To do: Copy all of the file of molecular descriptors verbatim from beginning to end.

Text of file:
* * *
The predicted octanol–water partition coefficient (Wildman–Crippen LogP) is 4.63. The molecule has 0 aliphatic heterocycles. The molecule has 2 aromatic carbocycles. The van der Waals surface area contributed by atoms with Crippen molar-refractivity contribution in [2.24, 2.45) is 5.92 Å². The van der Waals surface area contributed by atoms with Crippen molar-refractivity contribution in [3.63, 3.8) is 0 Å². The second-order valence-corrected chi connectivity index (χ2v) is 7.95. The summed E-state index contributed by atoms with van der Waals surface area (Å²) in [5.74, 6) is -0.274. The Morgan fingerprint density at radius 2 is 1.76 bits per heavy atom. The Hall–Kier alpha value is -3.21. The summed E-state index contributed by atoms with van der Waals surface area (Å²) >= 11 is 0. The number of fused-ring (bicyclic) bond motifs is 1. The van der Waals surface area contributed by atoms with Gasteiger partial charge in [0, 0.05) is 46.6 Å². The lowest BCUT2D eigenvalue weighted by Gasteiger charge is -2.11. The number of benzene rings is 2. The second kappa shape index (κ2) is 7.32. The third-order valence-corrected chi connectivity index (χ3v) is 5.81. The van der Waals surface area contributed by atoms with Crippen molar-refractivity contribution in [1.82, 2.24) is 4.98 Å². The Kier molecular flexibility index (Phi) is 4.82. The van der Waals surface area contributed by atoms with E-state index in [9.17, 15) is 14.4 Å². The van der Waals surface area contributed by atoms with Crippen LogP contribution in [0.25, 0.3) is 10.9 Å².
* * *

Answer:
The predicted octanol–water partition coefficient (Wildman–Crippen LogP) is 4.63. The molecule has 0 aliphatic heterocycles. The molecule has 2 aromatic carbocycles. The van der Waals surface area contributed by atoms with Crippen molar-refractivity contribution in [2.24, 2.45) is 5.92 Å². The van der Waals surface area contributed by atoms with Crippen molar-refractivity contribution in [3.63, 3.8) is 0 Å². The second-order valence-corrected chi connectivity index (χ2v) is 7.95. The summed E-state index contributed by atoms with van der Waals surface area (Å²) in [5.74, 6) is -0.274. The Morgan fingerprint density at radius 2 is 1.76 bits per heavy atom. The Hall–Kier alpha value is -3.21. The summed E-state index contributed by atoms with van der Waals surface area (Å²) >= 11 is 0. The number of fused-ring (bicyclic) bond motifs is 1. The van der Waals surface area contributed by atoms with Gasteiger partial charge in [0, 0.05) is 46.6 Å². The lowest BCUT2D eigenvalue weighted by Gasteiger charge is -2.11. The number of benzene rings is 2. The second kappa shape index (κ2) is 7.32. The third-order valence-corrected chi connectivity index (χ3v) is 5.81. The van der Waals surface area contributed by atoms with Crippen molar-refractivity contribution in [1.82, 2.24) is 4.98 Å². The Kier molecular flexibility index (Phi) is 4.82. The van der Waals surface area contributed by atoms with E-state index in [9.17, 15) is 14.4 Å². The van der Waals surface area contributed by atoms with Crippen LogP contribution in [0.25, 0.3) is 10.9 Å².